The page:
Carsten Höller’s immersive experience at MAAT

On a metal panel facing the Tagus, 1100 light bulbs flash at a frequency of 7.8 Hz, escorted by sound of the same frequency. They are like a billboard for Carsten Höller’s new monographic exhibition at MAAT, curated by Vicente Todolí.

DAY begins outside the museum with the work Light Wall [Outdoor Version] (2021), a reference to Schuman’s Resonance: 7.8 Hz is the number of the frequency of the Earth’s electromagnetic field and our brain waves. This resonance causes the release of growth hormones and increases the blood flow in the body, helping us to reach a higher level of consciousness and well-being. Carsten Höller announces what happens inside the museum: an immersive and highly visual experience, able to challenge the viewer’s perception with different psychophysical stimuli.

The pace is slower inside the museum and darkness conquers the MAAT’s large oval room. Inhabited by the work Lisbon Dots (2021), this room becomes a stage where twenty coloured dots are projected on the floor, challenging the spectator to participate in a status game, where each colour contains a possibility or not. Between red, blue, green and the single white dot, the odds of success are different. But, if the visitors unite, all twenty dots can become white: they just have to manage to cluster all the red dots.

In Choice Corridor (2000), the challenge is to walk through a labyrinthine corridor that completely swallows up any beam of light. The pace of the exhibition slows down again, Höller leaves us in darkness and without any visual stimulus. With only touch and hearing, we anxiously search for light. In this corridor, there is a small secret room with a chair, where we are invited to sit and be spectators of the light-seeking visitors.

A neon green light appears at the end of this corridor, introducing a new exhibition moment: in this room, day breaks again and neon and circular shapes prevail in the works. Carsten Höller uses time as a mathematical way of making art and presents us with neon sculptures supported by the principle of division: in Divisions Wall (2016) several neon tubes, vertically displayed on the wall, follow the museum’s architecture, tapering down. Half Clock [Novial Gold, Salmon Rose and Purple] (2021), Half Clock [Lime green, Turquoise and Pink] (2014) and Decimal Clock [White and Pink] (2018) represent two ways of measuring time. But Höller is aware of the complexity of these mechanisms and explains them in detail in the exhibition’s text. In these three works, Höller complexifies the perception of the passage of time by representing it with clocks that are difficult to decode: Decimal Clock Clock [White and Pink] (2018) is a clock composed of one hundred and ten neon channels representing the time of a whole day divided into 10 hours, built on the idea of counting time in decimal units. Trying to define the passage of time is a challenge, but Höller recommends that we try it to at least confront ourselves with the subject.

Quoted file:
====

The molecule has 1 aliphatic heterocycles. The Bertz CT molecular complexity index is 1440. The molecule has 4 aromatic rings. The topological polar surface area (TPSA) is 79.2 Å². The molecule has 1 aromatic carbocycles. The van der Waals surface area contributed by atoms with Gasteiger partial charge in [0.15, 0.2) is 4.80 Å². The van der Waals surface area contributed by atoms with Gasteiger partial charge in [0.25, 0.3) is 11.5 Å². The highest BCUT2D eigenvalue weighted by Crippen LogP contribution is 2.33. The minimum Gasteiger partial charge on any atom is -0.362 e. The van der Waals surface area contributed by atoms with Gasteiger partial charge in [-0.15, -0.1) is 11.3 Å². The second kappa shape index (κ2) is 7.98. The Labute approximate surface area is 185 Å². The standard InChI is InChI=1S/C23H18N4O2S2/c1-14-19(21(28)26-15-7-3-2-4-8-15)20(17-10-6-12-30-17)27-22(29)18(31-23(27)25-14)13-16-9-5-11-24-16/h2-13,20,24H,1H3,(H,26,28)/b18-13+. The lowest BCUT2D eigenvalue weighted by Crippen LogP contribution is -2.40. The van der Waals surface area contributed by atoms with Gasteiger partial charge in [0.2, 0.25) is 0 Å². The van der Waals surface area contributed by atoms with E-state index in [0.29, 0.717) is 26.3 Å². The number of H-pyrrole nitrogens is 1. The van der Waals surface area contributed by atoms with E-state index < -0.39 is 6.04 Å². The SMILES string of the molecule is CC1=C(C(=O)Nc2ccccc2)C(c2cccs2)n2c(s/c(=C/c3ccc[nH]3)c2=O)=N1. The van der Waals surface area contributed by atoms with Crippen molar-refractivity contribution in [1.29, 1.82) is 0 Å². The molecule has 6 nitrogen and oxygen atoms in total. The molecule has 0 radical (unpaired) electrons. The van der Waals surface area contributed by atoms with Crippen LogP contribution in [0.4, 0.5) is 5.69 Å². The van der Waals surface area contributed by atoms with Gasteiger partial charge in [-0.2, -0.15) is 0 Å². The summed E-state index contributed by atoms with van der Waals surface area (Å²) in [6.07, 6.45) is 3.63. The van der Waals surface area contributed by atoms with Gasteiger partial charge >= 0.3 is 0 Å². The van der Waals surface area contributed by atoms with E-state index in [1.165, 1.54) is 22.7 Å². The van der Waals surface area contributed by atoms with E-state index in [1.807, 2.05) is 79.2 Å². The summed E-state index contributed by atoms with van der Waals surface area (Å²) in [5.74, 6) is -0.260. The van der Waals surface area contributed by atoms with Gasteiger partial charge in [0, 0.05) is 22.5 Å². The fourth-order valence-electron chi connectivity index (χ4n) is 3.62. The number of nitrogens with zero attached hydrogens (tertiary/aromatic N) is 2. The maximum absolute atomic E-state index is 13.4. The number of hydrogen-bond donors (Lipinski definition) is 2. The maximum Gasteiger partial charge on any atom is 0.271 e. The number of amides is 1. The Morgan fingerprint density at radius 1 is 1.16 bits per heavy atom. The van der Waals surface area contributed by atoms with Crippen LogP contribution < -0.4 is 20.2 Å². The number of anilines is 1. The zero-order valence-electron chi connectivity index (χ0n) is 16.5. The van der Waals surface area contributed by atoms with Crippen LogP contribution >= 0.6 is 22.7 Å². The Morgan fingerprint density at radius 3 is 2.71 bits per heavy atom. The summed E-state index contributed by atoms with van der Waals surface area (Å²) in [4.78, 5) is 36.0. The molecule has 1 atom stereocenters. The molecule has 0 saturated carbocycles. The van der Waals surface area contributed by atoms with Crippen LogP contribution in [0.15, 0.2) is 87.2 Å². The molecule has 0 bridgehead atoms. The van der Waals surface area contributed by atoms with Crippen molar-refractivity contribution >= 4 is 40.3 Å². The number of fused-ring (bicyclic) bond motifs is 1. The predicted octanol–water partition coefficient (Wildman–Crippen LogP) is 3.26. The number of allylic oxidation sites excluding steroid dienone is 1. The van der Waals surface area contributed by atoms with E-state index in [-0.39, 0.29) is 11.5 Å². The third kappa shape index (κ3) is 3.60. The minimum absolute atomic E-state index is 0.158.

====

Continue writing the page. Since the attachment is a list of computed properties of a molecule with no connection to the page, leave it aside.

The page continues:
As we wander through the luminous explosion of Light Corridor (2016), we encounter Two Roaming Beds and Insensatus (2015). In this installation with two robotic beds, Höller offers visitors the challenge of spending a night in the museum. Those who can take part in this luxurious experience will be able to walk through DAY in the intimacy of the night and will receive an enigmatic kit (Insensatus) composed of four kinds of toothpaste that promise to regulate the intensity of dreams, their content, and increase our ability to remember them. Sage, chamomile, lavender, jasmine and white truffles are some of the natural substances that make them up. The trail of this night is drawn on the museum floor with two markers (blue and red) attached to each of the beds, in a large-scale design that grows throughout the exhibition.

DAY shows Carsten Höller’s interest in human relationships, visible in the interactive character of his works, which often rely on the participation of several people simultaneously. In his artistic practice, his background as a scientist is blatant, there are mathematical formulas explicit in several of his sculptures. In an exhibition where the lighting of the museum depends solely on each work, Höller challenges the public to expand the places of consciousness through light and darkness.

DAY can be visited until 28 February 2022.

Laurinda Marques (Portimão, 1996) has a degree in Multimedia Art - Audiovisuals from the Faculty of Fine Arts of Universidade de Lisboa. She did an internship in the Lisbon Municipal Archive Video Library, where she collaborated with the project TRAÇA in the digitization of family videos in film format. She recently finished her postgraduate degree in Art Curatorship at NOVA/FCSH, where she was part of the collective of curators responsible for the exhibition “Na margem da paisagem vem o mundo” and began collaborating with the Umbigo magazine.

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